A last-minute deal between the United States and China may afford human-rights lawyer and activist Chen Guangcheng the opportunity to enroll in law school in New York. But, even if a way out of the diplomatic debacle is at hand, much about the case remains troubling. In particular, despite more than three decades of legal reform in China, Chen had precious little recourse to fight harassment and house arrest at the hands of the Chinese authorities.

Indeed, 23 years after dissident Fang Lizhi took refuge in the U.S. embassy following the crackdown in Tiananmen Square, Chen’s only option was to take the same last-gasp leap into the arms of American diplomats. Chen’s case reveals weaknesses in China’s legal system, and it should spark a push to build stronger ties between China’s human-rights activists and the broader legal profession.

Chen rose to prominence as a self-educated legal activist after he challenged harsh enforcement of the government’s family-planning policies. His approach reflected a larger trend of rights-based resistance in China that began in that late 1990s; Chen was part of a coterie of lawyers and activists, some well-known and many others not, who wanted to see the government behave according to its own rules.

This activism was interpreted as a sign of an emerging rule-of-law culture in China. But Chen’s career as a legal activist met an abrupt end with a conviction for disturbing public order, and most experts inside and outside of China considered his ensuing confinement to be unlawful.

Chen’s case, like so many others in China, reminds us how incomplete Chinese legal reform has been. Despite the many laws enacted, lawyers trained, courtrooms built, and millions of technical-assistance dollars spent, China’s legal institutions remain weak, especially when the cases brought before them have — or acquire — political implications.

Legal activism in China is not unprecedented. In 1923, more than 100 Chinese judges, prosecutors, and clerks resigned en masse to protest trumped-up corruption charges against the then-finance minister. Their primary concern was the government’s interference in the legal process in its pursuit of the case. “We have labored diligently and carefully. … [to see] that a strong foundation of our judicial system should be laid,” they wrote in their resignation letter. As a result of the government’s threat to the independence of the judiciary, they concluded, “the bone and sinew of the results of our long and hard labors thus become as running water.”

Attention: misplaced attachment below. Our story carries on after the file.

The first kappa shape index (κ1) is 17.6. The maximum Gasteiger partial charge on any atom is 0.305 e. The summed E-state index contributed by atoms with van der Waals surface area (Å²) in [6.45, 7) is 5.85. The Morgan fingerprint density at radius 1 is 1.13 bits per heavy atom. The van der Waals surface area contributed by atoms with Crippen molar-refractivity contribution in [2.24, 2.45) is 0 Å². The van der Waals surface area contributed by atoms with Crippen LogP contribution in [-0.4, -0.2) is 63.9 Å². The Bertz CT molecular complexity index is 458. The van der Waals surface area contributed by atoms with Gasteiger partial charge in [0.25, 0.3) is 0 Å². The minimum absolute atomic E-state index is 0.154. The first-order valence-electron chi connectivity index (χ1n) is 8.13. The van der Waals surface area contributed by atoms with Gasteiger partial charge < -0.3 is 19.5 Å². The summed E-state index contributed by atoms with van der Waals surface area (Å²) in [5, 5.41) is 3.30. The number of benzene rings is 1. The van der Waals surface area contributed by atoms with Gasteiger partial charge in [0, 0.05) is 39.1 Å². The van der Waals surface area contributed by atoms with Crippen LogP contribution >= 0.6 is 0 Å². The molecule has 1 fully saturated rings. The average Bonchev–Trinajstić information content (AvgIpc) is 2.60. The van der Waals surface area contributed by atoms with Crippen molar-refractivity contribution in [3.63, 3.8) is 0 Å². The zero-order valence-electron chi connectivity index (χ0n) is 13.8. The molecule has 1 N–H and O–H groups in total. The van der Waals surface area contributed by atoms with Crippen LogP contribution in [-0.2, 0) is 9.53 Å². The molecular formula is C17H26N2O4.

Lawyers argue unpopular positions. They challenge the establishment. Chen has paid a terrible price for living up to the ideals of the profession. At a time when the legal academy and the profession are under attack in the United States, Chen’s case is a reminder of what strong lawyers and legal institutions provide to a society.

Last June, we led a delegation of nine U.S. law school deans to a two-day summit with ten peers from China’s top law schools, which culminated in a joint statement declaring that both sides recognize and support the rule of law, and agree on the importance of promoting the integrity of the legal profession. The Chen case provides another reminder that the integrity of the profession is under pressure.

Activist lawyers in China pursue their cases with little explicit support from the legal academy or the profession. They are not able to speak at law schools, much less teach or recruit students to work for them. Many Chinese lawyers and legal academics wish that the rule of law in China were more robust, and a few of them, such as Jiang Ping, have warned about backsliding. But, in cases like that of Chen, even sympathetic legal colleagues are often afraid to speak out, much less take action.

China’s top law deans and professors now have a chance to turn rhetoric into reality. Law schools should be a place where students and professors can engage with the full range of Chinese law and legal activity. That means studying how Chinese law is developing and being deployed in the protection of rights, and creating opportunities to interact with those who are at the forefront of these movements in all areas of law.

Not long after Chen left the U.S. embassy for Beijing’s Chaoyang hospital, China’s government issued its usual denunciation of U.S. interference in its internal affairs. But China’s leaders should expect nothing else so long as they maintain a system where lawyers face persecution when they advocate for the weakest groups in its society.

Chen had to turn to American diplomats to be his advocates, but it would augur better for China’s future if the country’s legal profession came together to urge the authorities to uphold the rule of law in even the most sensitive cases. That would help to ensure that three decades of legal reform is more bone and sinew than running water.

Michael A. Fitts is dean and Amy Gadsden is associate dean for international affairs at the University of Pennsylvania Law School. © 2012 Project Syndicate

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